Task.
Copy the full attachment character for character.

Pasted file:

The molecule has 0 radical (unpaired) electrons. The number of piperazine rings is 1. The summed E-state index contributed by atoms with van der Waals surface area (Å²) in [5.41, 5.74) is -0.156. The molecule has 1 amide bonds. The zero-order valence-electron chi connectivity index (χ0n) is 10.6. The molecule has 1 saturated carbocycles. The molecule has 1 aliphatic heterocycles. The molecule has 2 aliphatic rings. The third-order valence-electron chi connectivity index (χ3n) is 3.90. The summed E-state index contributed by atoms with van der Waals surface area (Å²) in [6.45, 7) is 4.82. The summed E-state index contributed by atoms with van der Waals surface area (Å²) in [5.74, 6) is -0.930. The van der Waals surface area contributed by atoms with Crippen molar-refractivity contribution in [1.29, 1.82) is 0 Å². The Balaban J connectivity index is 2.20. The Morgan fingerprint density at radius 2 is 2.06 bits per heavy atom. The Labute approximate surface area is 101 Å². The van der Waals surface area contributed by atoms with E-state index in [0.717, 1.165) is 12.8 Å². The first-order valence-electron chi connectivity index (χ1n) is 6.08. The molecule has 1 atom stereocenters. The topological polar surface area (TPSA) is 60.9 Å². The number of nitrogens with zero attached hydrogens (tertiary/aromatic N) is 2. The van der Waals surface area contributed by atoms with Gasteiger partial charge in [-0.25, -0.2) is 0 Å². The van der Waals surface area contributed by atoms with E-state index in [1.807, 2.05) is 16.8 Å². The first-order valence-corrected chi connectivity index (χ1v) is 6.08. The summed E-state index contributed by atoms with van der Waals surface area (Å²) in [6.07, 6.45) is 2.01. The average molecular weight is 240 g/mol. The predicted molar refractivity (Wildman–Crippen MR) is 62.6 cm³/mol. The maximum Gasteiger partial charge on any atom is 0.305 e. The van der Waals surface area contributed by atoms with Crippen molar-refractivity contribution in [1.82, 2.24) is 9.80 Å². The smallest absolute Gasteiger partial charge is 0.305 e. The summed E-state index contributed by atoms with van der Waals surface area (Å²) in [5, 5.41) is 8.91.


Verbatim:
The molecule has 0 radical (unpaired) electrons. The number of piperazine rings is 1. The summed E-state index contributed by atoms with van der Waals surface area (Å²) in [5.41, 5.74) is -0.156. The molecule has 1 amide bonds. The zero-order valence-electron chi connectivity index (χ0n) is 10.6. The molecule has 1 saturated carbocycles. The molecule has 1 aliphatic heterocycles. The molecule has 2 aliphatic rings. The third-order valence-electron chi connectivity index (χ3n) is 3.90. The summed E-state index contributed by atoms with van der Waals surface area (Å²) in [6.45, 7) is 4.82. The summed E-state index contributed by atoms with van der Waals surface area (Å²) in [5.74, 6) is -0.930. The van der Waals surface area contributed by atoms with Crippen molar-refractivity contribution in [1.29, 1.82) is 0 Å². The Balaban J connectivity index is 2.20. The Morgan fingerprint density at radius 2 is 2.06 bits per heavy atom. The Labute approximate surface area is 101 Å². The van der Waals surface area contributed by atoms with E-state index in [0.717, 1.165) is 12.8 Å². The first-order valence-electron chi connectivity index (χ1n) is 6.08. The molecule has 1 atom stereocenters. The topological polar surface area (TPSA) is 60.9 Å². The number of nitrogens with zero attached hydrogens (tertiary/aromatic N) is 2. The van der Waals surface area contributed by atoms with Gasteiger partial charge in [-0.25, -0.2) is 0 Å². The van der Waals surface area contributed by atoms with E-state index in [1.807, 2.05) is 16.8 Å². The first-order valence-corrected chi connectivity index (χ1v) is 6.08. The summed E-state index contributed by atoms with van der Waals surface area (Å²) in [6.07, 6.45) is 2.01. The average molecular weight is 240 g/mol. The predicted molar refractivity (Wildman–Crippen MR) is 62.6 cm³/mol. The maximum Gasteiger partial charge on any atom is 0.305 e. The van der Waals surface area contributed by atoms with Crippen molar-refractivity contribution in [1.82, 2.24) is 9.80 Å². The smallest absolute Gasteiger partial charge is 0.305 e. The summed E-state index contributed by atoms with van der Waals surface area (Å²) in [5, 5.41) is 8.91.